Selection of blood pressure medication is important in older adults with systolic hypertension. However, there does not seem to be any benefit of one medication class over another when only one medication is required, with the exception of beta-blockers. Beta-blockers are not recommended to be used as a first-line treatment unless another compelling reason exists, like coexisting heart failure.

The combination of ACE inhibitor with a calcium channel blocker has been shown to provide better outcomes than the combination of ACE inhibitor with a diuretic. For this reason, many healthcare providers prefer to first prescribe a long-acting calcium channel blocker, such as Norvasc, in older adults with high blood pressure, and add an ACE inhibitor if needed for additional blood pressure control.

Another important part of treating systolic hypertension in older adults is starting new medications at lower doses and increasing doses more slowly. This is because older adults have a slower metabolism and clearance of medications and, therefore, more side effects.

Avoid Certain Drugs and Supplements if You Have High Blood Pressure

It's just as important to avoid substances that can increase your blood pressure as it is to make lifestyle changes and take blood pressure medications.

Here is a list of substances to avoid if you have high blood pressure:

  • Over-the-counter "decongestant" cold medications that contain pseudoephedrine or phenylephrine, like Sudafed
  • Chronic use of NSAIDs (nonsteroidal anti-inflammatory medications), like Motrin (ibuprofen), Advil (ibuprofen), and Aleve (naproxen)
  • Black licorice
  • Cocaine

Monitoring Blood Pressure at Home

The AHA recommends home monitoring for everyone with high blood pressure. This is to help healthcare providers determine if treatments are working.

It's best to use upper arm cuff devices instead of wrist devices, as they provide more reliable readings. Be sure to read the instructions carefully before using.

When measuring your blood pressure, it's important to:

  • Sit quietly for a few minutes before taking a measurement
  • Take measurements on the skin rather than over clothing
  • Avoid taking measurements right after eating, smoking, or exercising
  • Sit in the correct position (feet flat on the floor with your legs uncrossed) 
  • Remain still during the reading
  • Take multiple readings and record the results
  • Measure at the same time every day

When to See a Healthcare Provider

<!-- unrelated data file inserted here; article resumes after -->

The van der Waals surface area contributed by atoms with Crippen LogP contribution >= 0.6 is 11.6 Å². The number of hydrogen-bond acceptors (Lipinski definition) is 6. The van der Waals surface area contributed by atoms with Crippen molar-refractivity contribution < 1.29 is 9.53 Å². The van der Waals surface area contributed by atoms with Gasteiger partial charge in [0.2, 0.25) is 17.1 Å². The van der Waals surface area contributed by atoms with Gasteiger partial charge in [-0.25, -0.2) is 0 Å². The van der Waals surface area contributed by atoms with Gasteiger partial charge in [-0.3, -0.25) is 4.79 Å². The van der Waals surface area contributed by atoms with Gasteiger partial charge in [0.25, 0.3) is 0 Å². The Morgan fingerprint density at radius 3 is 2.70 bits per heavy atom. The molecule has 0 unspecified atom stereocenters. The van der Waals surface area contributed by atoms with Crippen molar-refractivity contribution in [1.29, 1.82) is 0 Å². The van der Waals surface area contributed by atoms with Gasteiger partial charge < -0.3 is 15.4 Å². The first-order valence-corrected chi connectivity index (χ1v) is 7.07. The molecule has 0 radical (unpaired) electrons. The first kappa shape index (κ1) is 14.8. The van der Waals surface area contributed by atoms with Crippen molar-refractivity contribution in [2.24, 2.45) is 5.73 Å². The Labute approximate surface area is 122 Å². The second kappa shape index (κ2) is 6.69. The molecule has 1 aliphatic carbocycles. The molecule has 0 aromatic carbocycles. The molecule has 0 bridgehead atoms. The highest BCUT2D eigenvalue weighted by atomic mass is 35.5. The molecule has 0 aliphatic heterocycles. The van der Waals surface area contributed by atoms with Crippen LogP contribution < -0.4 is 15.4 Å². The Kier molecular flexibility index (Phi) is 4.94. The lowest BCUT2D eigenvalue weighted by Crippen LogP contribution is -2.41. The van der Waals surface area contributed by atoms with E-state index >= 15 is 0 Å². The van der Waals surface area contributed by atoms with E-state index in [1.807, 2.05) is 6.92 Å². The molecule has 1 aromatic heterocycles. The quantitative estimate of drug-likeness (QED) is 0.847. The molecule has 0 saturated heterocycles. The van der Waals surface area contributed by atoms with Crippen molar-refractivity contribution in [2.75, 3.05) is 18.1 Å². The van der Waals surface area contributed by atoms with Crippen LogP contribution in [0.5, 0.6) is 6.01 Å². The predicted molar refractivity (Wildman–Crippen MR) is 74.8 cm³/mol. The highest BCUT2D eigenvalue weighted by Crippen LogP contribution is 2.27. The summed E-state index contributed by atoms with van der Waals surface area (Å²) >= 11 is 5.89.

High blood pressure is a serious condition that can lead to stroke, heart attack, and even death if left untreated. While there is a lot you can do at home to help lower your systolic blood pressure, it's important to follow all treatment recommendations from your healthcare provider.

If you experience severe headache, blurred vision, drooping on one side of the face, weakness on one side of the body, chest pain, or other concerning symptoms, seek medical attention immediately.

What Is Dangerously High Systolic Blood Pressure?

If your blood pressure readings is suddenly greater than 180/120 mmHg, wait five minutes and check again. If it's still elevated, contact your healthcare provider right away, as it could indicate a hypertensive crisis.


High systolic blood pressure is a very common condition that can increase your risk of serious health problems like stroke and heart attack. It can be stressful to find out you have high systolic blood pressure, but it is also a chance to make some healthy changes that can have a meaningful impact on your overall health.

Changes to diet, exercise, drug use, as well as starting blood pressure medication can help. Talk to your healthcare provider about starting a treatment plan.

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Verywell Health uses only high-quality sources, including peer-reviewed studies, to support the facts within our articles. Read our editorial process to learn more about how we fact-check and keep our content accurate, reliable, and trustworthy.
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By Angela Ryan Lee, MD
Angela Ryan Lee, MD, is board-certified in cardiovascular diseases and internal medicine. She is a fellow of the American College of Cardiology and holds board certifications from the American Society of Nuclear Cardiology and the National Board of Echocardiography. She completed undergraduate studies at the University of Virginia with a B.S. in Biology, medical school at Jefferson Medical College, and internal medicine residency and cardiovascular diseases fellowship at the George Washington University Hospital. Her professional interests include preventive cardiology, medical journalism, and health policy.